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United States Making Every Effort To Keep Its Troops In Middle East – OpEd


The Iraqi Parliament passed a resolution to expel US troops from the country two weeks ago. However, Washington does not seem ready to leave the country. According to some analysts, the US administration knows it very well that leaving Iraq could become the preamble of complete exit from Middle East and North Africa (MENA).

There is growing consensus that the presence of US troops in MENA and South Asia, especially Iraq, is part of greater agenda of fragmentation and establishing a “Feeble Middle East”. The strategy was formed during Bill Clinton’s presidency and it was practically launched by George W. Bush. 

The strategy has been applied in all the tactics and policies of US foreign and defense policies in the past two decades. There seems no ambiguity or disagreement between Democrats and Republicans regarding the necessity of its implementation. Criticizing Donald Trump’s recent behavior in the region by his Democratic rivals is related to the failure of the White House in carrying out the strategy.

The US withdrawal from the JCPOA, exerting pressure for a new deal or at least including new articles in the current deal, and insisting to limit the Iranian influence in the region can be assessed in this regard.

Washington has made great investment in exploiting the terrorist potential of Takfiri groups for the fragmentation in the region. The presence of US troops in the region, under the pretext of the fight against ISIS, is an issue of crucial importance for the White House, which it will not easily ignore.

The United States has witnessed major d.efeats in the political, military and intelligence areas by the axis of resistance. It has failed in executing its plans, despite spending billions of dollars of US tax payers. This became an important matter in Iraq and officials provided the conditions for greater synergy with the axis of resistance, a move that infuriated the White House.

Over the last four months, the US has put the tactic of “creating a power vacuum based on social protest” on its agenda to weaken those leaders who want complete expelling of US troops from the region. Washington has sought to undermine the Iranian-Iraqi strategic unity through anti-Iran slogans and prepare the ground for its troops to remain in Iraq.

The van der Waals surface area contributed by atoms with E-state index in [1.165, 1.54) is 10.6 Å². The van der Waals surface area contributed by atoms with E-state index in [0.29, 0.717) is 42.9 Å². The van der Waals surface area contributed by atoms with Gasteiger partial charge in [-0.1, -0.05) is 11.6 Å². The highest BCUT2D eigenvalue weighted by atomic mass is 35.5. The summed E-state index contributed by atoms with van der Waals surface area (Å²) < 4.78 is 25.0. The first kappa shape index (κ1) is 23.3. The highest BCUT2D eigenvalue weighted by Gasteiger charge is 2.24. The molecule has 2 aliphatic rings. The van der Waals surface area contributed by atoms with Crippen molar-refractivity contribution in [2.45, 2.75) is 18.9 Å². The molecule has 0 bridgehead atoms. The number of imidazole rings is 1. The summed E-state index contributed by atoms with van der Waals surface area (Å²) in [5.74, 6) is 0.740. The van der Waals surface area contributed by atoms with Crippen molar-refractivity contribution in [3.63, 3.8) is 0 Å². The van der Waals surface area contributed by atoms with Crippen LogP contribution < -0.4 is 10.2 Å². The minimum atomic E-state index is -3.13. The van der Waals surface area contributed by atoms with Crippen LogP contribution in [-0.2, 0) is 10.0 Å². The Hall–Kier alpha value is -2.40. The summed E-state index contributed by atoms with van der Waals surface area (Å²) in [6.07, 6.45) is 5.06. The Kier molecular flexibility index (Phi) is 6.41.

The assassination of senior commanders of the resistance movement, Major General Qassem Soleimani, and Abu Mahdi al-Muhandis, was the same blunder that the theorists of the partition project were afraid of since they considered it as the loss of all American possessions in the region.

Iraqis agreed upon the expulsion of US troops from the country. The incident was the beginning of the new White House game in Iraq, US administration made every effort to disrupt the implementation of the resolution.

The US administration termed the resolution illegal and then claimed that the parliament did not have a quorum at the time of voting. The US administration also stated that under the Iraqi constitution, parliamentary sessions will take legal form if more than half of the members plus one person attend the session. This is exactly what happened during the voting.

When they failed in proving the allegation, US officials resorted to bypassing the resolution by bringing up again the old disputes between the Kurdish leaders and Baghdad. 

The US is also trying to convince the UN Security Council of the necessity of continuing its presence in Iraq to fight terrorism, by transferring a number of ISIS leaders (trained at U.S. bases, especially in Syria’s Al-Tanaf and Al-Hasakah) to Iraq. In fact, several terrorist operations recently carried out by ISIS elements in Iraq is an example of the US hostility.

A new wave of violent protests has been staged in the past few days, which are allegedly being directly led by the US embassy in Baghdad. Washington is seeking to seize the opportunity and stabilize its presence in Iraq by disrupting the process of appointing a new prime minister. 

It seems that Iraq will witness some unrest due to enmity of the US and its regional and European allies, including Britain, United Arab Emirates and Saudi Arabia. 

* Author: Mohammad Ghaderi, Tehran Times editor in chief 

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